The Department for International Development will not lose sight of its commitment to reduce global poverty as the government asks other departments to play a bigger role in spending overseas aid money, DfID’s top official Mark Lowcock has told CSW.
The UK is committed to spending 0.7% of its Gross National Income every year on Official Development Assistance (ODA). While DfID has traditionally taken the lead on how that money is allocated — spending around 80% of ODA last year — the government’s new Aid Strategy envisages a greater role for departments including the Foreign Office, the Ministry of Defence and the Department for Business, Innovation and Skills.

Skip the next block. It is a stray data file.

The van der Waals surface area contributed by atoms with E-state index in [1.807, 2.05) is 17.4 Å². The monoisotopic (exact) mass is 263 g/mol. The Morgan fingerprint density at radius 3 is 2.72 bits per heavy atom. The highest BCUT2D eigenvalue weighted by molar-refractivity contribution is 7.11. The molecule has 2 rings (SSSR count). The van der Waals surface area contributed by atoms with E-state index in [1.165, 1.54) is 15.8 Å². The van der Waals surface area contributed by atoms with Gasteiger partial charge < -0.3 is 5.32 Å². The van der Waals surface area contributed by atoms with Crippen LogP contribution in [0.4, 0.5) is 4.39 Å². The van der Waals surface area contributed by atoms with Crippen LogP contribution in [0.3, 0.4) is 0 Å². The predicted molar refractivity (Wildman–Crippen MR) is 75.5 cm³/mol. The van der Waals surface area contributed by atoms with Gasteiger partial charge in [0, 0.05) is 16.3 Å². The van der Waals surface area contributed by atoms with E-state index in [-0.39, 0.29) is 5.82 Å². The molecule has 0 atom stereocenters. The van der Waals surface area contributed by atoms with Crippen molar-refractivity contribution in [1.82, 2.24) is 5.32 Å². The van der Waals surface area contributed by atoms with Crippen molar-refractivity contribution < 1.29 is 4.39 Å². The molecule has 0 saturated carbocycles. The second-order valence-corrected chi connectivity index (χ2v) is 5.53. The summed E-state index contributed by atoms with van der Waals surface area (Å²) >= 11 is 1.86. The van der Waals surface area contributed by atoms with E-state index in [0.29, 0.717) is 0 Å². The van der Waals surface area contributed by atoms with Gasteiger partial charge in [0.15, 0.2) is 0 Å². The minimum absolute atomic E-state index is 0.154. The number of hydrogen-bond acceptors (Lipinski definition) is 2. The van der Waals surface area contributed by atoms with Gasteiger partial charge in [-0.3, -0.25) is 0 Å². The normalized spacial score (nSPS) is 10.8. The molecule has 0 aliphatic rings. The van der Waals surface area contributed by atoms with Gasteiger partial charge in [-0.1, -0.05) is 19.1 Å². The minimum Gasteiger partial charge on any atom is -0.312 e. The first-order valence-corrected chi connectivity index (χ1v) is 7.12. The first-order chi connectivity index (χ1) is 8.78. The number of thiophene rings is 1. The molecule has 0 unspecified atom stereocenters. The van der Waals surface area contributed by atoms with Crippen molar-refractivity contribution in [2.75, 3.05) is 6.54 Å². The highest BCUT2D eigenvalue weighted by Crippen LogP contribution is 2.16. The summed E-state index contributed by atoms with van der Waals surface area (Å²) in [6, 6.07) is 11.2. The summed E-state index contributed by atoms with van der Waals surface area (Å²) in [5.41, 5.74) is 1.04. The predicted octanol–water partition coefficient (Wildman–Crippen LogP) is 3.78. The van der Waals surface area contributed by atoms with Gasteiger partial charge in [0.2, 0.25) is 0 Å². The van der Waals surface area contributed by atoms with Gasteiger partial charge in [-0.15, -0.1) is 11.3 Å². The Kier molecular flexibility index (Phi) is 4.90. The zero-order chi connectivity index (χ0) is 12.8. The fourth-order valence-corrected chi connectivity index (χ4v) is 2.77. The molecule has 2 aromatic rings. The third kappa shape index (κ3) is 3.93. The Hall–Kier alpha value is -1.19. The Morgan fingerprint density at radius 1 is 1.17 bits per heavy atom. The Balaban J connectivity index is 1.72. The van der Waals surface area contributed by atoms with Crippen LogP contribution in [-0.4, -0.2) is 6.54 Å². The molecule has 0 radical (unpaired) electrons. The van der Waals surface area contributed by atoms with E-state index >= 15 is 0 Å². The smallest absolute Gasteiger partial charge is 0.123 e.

The government argues that tying aid spending more closely to the wider “national interest” — by focusing on four key areas including conflict prevention; responding to humanitarian crises; encouraging economic development; and cutting poverty — will be both more effective and help command public support for the 0.7% commitment.
Who has the best civil service in the world? DfID chief Mark Lowcock on the UK’s plan to find out
DfID’s results agenda places too much emphasis on ‘quantity of results over quality’ - aid watchdog
Strategic Defence and Security Review: £12bn boost to defence equipment budget
But MPs on the International Development Committee last month expressed concern that the new approach risked a “lack of priority” being given to DfID's traditional focus of helping people living in extreme poverty.